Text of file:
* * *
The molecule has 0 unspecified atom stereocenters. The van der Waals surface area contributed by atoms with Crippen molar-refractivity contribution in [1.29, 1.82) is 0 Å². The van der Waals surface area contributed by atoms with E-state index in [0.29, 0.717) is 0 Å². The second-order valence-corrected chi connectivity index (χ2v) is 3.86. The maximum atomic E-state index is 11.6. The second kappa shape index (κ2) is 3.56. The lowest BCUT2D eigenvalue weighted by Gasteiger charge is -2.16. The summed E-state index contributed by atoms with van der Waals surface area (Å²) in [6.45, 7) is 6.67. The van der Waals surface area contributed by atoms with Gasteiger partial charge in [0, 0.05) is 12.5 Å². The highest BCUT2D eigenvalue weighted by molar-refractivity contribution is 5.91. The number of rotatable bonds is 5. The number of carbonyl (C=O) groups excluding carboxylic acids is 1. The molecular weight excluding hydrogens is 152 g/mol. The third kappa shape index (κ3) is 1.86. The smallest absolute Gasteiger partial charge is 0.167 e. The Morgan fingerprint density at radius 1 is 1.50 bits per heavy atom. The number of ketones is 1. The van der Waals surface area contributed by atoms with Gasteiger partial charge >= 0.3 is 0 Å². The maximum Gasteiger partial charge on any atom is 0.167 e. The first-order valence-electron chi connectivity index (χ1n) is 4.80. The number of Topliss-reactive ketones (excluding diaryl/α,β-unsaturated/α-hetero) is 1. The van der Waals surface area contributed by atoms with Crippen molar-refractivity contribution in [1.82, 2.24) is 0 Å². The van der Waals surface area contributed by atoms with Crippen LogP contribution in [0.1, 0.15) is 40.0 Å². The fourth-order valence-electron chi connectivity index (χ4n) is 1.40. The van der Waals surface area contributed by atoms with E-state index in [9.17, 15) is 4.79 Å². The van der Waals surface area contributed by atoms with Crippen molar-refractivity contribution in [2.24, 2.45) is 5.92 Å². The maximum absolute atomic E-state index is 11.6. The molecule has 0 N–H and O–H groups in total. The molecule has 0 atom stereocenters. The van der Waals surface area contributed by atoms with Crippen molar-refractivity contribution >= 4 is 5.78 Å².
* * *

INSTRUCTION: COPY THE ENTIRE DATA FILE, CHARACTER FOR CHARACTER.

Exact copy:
The molecule has 0 unspecified atom stereocenters. The van der Waals surface area contributed by atoms with Crippen molar-refractivity contribution in [1.29, 1.82) is 0 Å². The van der Waals surface area contributed by atoms with E-state index in [0.29, 0.717) is 0 Å². The second-order valence-corrected chi connectivity index (χ2v) is 3.86. The maximum atomic E-state index is 11.6. The second kappa shape index (κ2) is 3.56. The lowest BCUT2D eigenvalue weighted by Gasteiger charge is -2.16. The summed E-state index contributed by atoms with van der Waals surface area (Å²) in [6.45, 7) is 6.67. The van der Waals surface area contributed by atoms with Gasteiger partial charge in [0, 0.05) is 12.5 Å². The highest BCUT2D eigenvalue weighted by molar-refractivity contribution is 5.91. The number of rotatable bonds is 5. The number of carbonyl (C=O) groups excluding carboxylic acids is 1. The molecular weight excluding hydrogens is 152 g/mol. The third kappa shape index (κ3) is 1.86. The smallest absolute Gasteiger partial charge is 0.167 e. The Morgan fingerprint density at radius 1 is 1.50 bits per heavy atom. The number of ketones is 1. The van der Waals surface area contributed by atoms with Gasteiger partial charge >= 0.3 is 0 Å². The maximum Gasteiger partial charge on any atom is 0.167 e. The first-order valence-electron chi connectivity index (χ1n) is 4.80. The number of Topliss-reactive ketones (excluding diaryl/α,β-unsaturated/α-hetero) is 1. The van der Waals surface area contributed by atoms with Crippen molar-refractivity contribution in [1.82, 2.24) is 0 Å². The van der Waals surface area contributed by atoms with Crippen LogP contribution in [0.1, 0.15) is 40.0 Å². The fourth-order valence-electron chi connectivity index (χ4n) is 1.40. The van der Waals surface area contributed by atoms with E-state index in [9.17, 15) is 4.79 Å². The van der Waals surface area contributed by atoms with Crippen molar-refractivity contribution in [2.24, 2.45) is 5.92 Å². The maximum absolute atomic E-state index is 11.6. The molecule has 0 N–H and O–H groups in total. The molecule has 0 atom stereocenters. The van der Waals surface area contributed by atoms with Crippen molar-refractivity contribution >= 4 is 5.78 Å².